Some brokers and MLSs are rushing to distribute property information for display on popular third-party real estate Web sites, and a paper released this week by a Minneapolis law firm encourages a thorough review and negotiation of terms to help ensure that the deals properly protect industry interests.
Brian Larson, a Minneapolis lawyer who works with dozens of Realtor associations and multiple listing services, said the paper was prompted by an industry trend to broaden online distribution channels for property information by working with a range of Web sites.
His firm began seeing contracts regarding this syndication of listings last year, and some industry participants "were just signing them without negotiating them," Larson said. That prompted the production of the research paper to serve as a guide for other industry participants that are considering such agreements.
Within the past couple of months, brokerage giants Realogy and Prudential Real Estate Affiliates are among the companies that announced new or expanded distribution deals to bring property listings information to unaffiliated Web sites. Sites like Cyberhomes, FrontDoor, Google, Trulia and Zillow have sought out these deals to bring fresh for-sale property listings information to their audiences.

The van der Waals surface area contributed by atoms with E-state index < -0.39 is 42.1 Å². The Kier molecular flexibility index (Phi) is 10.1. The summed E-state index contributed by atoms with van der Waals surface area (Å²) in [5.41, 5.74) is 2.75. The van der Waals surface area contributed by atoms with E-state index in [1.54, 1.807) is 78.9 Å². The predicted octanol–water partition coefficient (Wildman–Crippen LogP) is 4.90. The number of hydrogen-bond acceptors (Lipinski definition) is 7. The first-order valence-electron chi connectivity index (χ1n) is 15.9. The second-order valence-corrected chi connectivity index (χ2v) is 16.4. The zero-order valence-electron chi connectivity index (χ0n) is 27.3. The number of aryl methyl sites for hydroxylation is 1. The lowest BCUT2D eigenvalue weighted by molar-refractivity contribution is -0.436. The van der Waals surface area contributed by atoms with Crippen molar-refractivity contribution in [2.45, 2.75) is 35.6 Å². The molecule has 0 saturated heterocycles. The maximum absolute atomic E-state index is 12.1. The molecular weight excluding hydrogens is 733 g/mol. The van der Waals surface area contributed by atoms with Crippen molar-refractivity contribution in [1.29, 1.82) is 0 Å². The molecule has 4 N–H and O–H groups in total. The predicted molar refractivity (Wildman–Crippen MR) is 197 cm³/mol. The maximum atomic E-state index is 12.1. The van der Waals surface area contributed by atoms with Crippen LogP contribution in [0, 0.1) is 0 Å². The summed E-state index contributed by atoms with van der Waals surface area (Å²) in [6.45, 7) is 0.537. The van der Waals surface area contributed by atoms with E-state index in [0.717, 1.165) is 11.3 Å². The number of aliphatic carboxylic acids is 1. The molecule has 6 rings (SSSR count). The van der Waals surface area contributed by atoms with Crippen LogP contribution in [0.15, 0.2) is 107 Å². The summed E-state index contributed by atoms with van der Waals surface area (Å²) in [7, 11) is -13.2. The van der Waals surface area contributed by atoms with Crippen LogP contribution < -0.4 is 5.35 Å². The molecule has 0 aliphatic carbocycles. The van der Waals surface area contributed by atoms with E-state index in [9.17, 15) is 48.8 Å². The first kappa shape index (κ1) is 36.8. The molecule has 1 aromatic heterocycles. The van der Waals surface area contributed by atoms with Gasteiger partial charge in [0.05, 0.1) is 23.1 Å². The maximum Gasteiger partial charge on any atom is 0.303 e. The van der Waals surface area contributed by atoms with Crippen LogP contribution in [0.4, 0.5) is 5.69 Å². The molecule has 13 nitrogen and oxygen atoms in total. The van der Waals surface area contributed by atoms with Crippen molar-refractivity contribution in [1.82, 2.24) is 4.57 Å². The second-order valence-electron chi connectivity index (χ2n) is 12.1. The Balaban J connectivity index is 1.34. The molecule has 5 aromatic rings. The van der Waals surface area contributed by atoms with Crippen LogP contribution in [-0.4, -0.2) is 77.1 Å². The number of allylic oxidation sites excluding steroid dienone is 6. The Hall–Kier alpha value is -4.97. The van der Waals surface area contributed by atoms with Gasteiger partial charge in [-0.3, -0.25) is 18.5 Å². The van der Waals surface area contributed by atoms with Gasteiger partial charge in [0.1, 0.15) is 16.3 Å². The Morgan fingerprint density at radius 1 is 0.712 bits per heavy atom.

Some MLSs want in, too, and Massachusetts-based MLS Property Information Network, a privately owned MLS that serves the New England area, this month announced that it will supply daily feeds of property listings information to real estate valuation and marketing site Zillow. The Houston Association of Realtors has also been a pioneer in sending a bulk feed of MLS data to Google.
With this backdrop of high-profile data distribution deals, Larson said the report will hopefully serve as a reminder for industry participants to take proactive steps in reducing their liabilities and protecting their data when forging ahead with content syndication and distribution.
The paper notes that there can be costs associated with setting up data feds to third-party sites, even if the data recipients do not charge any fees. For example, there may be technical costs in setting up and supporting the data feeds.